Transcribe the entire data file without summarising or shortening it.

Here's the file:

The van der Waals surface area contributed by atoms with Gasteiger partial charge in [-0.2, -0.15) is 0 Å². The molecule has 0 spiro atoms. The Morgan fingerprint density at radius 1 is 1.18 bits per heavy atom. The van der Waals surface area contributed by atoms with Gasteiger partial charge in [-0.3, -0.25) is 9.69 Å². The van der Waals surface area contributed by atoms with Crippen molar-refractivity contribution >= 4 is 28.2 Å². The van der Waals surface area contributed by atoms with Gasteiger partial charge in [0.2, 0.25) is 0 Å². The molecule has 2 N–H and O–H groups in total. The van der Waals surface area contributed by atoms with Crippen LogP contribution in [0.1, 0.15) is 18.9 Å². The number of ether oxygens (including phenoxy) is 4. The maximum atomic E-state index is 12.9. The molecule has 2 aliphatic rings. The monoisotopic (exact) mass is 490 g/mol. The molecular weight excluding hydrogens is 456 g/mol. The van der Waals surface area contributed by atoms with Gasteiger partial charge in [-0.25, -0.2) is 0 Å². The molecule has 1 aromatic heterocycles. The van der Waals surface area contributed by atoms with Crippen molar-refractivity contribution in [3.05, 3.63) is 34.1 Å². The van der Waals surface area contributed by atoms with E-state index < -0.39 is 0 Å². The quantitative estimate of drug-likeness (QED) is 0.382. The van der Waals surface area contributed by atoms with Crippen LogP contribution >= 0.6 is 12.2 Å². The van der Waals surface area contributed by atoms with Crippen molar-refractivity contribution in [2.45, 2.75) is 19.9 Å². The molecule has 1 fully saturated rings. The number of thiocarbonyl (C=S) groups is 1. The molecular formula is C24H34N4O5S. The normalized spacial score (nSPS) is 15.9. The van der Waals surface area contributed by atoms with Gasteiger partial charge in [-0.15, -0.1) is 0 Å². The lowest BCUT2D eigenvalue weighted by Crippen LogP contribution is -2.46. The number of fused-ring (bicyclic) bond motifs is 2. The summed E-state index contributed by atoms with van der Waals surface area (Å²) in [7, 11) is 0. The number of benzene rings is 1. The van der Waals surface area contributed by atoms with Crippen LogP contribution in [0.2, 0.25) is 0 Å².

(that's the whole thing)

The van der Waals surface area contributed by atoms with Gasteiger partial charge in [-0.2, -0.15) is 0 Å². The molecule has 0 spiro atoms. The Morgan fingerprint density at radius 1 is 1.18 bits per heavy atom. The van der Waals surface area contributed by atoms with Gasteiger partial charge in [-0.3, -0.25) is 9.69 Å². The van der Waals surface area contributed by atoms with Crippen molar-refractivity contribution >= 4 is 28.2 Å². The van der Waals surface area contributed by atoms with Gasteiger partial charge in [0.2, 0.25) is 0 Å². The molecule has 2 N–H and O–H groups in total. The van der Waals surface area contributed by atoms with Crippen LogP contribution in [0.1, 0.15) is 18.9 Å². The number of ether oxygens (including phenoxy) is 4. The maximum atomic E-state index is 12.9. The molecule has 2 aliphatic rings. The monoisotopic (exact) mass is 490 g/mol. The molecular weight excluding hydrogens is 456 g/mol. The van der Waals surface area contributed by atoms with Gasteiger partial charge in [-0.25, -0.2) is 0 Å². The molecule has 1 aromatic heterocycles. The van der Waals surface area contributed by atoms with Crippen molar-refractivity contribution in [3.05, 3.63) is 34.1 Å². The van der Waals surface area contributed by atoms with E-state index < -0.39 is 0 Å². The quantitative estimate of drug-likeness (QED) is 0.382. The van der Waals surface area contributed by atoms with Crippen LogP contribution >= 0.6 is 12.2 Å². The van der Waals surface area contributed by atoms with Crippen molar-refractivity contribution in [2.45, 2.75) is 19.9 Å². The molecule has 1 fully saturated rings. The number of thiocarbonyl (C=S) groups is 1. The molecular formula is C24H34N4O5S. The normalized spacial score (nSPS) is 15.9. The van der Waals surface area contributed by atoms with Gasteiger partial charge in [-0.15, -0.1) is 0 Å². The lowest BCUT2D eigenvalue weighted by Crippen LogP contribution is -2.46. The number of fused-ring (bicyclic) bond motifs is 2. The summed E-state index contributed by atoms with van der Waals surface area (Å²) in [7, 11) is 0. The number of benzene rings is 1. The van der Waals surface area contributed by atoms with Crippen LogP contribution in [0.2, 0.25) is 0 Å².